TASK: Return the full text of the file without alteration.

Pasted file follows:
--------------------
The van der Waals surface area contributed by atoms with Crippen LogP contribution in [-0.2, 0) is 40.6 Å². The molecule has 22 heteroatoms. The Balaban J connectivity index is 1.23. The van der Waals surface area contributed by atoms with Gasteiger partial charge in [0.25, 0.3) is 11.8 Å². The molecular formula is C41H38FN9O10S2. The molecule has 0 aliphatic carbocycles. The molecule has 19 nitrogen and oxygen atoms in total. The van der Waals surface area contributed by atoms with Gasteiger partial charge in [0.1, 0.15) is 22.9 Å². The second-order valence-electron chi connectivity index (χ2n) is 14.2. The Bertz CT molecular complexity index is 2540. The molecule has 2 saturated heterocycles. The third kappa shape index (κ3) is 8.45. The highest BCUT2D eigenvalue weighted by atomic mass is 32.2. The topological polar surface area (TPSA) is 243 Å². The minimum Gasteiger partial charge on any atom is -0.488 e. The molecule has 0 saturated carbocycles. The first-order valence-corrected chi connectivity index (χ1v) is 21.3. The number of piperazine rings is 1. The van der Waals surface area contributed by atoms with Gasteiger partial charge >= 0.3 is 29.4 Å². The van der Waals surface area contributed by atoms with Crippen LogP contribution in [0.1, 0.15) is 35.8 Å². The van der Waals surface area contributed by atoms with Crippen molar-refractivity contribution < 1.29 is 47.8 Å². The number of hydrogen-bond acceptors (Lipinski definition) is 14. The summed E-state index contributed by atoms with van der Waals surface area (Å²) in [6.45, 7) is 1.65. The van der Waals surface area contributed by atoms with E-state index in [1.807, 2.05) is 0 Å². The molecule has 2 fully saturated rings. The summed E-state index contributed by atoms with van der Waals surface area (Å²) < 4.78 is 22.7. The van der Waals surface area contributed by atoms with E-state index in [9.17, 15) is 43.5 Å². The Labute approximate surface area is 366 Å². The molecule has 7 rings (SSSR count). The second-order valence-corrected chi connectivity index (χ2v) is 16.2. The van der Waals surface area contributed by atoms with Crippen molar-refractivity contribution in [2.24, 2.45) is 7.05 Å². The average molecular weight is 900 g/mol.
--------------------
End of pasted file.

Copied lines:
The van der Waals surface area contributed by atoms with Crippen LogP contribution in [-0.2, 0) is 40.6 Å². The molecule has 22 heteroatoms. The Balaban J connectivity index is 1.23. The van der Waals surface area contributed by atoms with Gasteiger partial charge in [0.25, 0.3) is 11.8 Å². The molecular formula is C41H38FN9O10S2. The molecule has 0 aliphatic carbocycles. The molecule has 19 nitrogen and oxygen atoms in total. The van der Waals surface area contributed by atoms with Gasteiger partial charge in [0.1, 0.15) is 22.9 Å². The second-order valence-electron chi connectivity index (χ2n) is 14.2. The Bertz CT molecular complexity index is 2540. The molecule has 2 saturated heterocycles. The third kappa shape index (κ3) is 8.45. The highest BCUT2D eigenvalue weighted by atomic mass is 32.2. The topological polar surface area (TPSA) is 243 Å². The minimum Gasteiger partial charge on any atom is -0.488 e. The molecule has 0 saturated carbocycles. The first-order valence-corrected chi connectivity index (χ1v) is 21.3. The number of piperazine rings is 1. The van der Waals surface area contributed by atoms with Gasteiger partial charge >= 0.3 is 29.4 Å². The van der Waals surface area contributed by atoms with Crippen LogP contribution in [0.1, 0.15) is 35.8 Å². The van der Waals surface area contributed by atoms with Crippen molar-refractivity contribution < 1.29 is 47.8 Å². The number of hydrogen-bond acceptors (Lipinski definition) is 14. The summed E-state index contributed by atoms with van der Waals surface area (Å²) in [6.45, 7) is 1.65. The van der Waals surface area contributed by atoms with E-state index in [1.807, 2.05) is 0 Å². The molecule has 2 fully saturated rings. The summed E-state index contributed by atoms with van der Waals surface area (Å²) < 4.78 is 22.7. The van der Waals surface area contributed by atoms with E-state index in [9.17, 15) is 43.5 Å². The Labute approximate surface area is 366 Å². The molecule has 7 rings (SSSR count). The second-order valence-corrected chi connectivity index (χ2v) is 16.2. The van der Waals surface area contributed by atoms with Crippen molar-refractivity contribution in [2.24, 2.45) is 7.05 Å². The average molecular weight is 900 g/mol.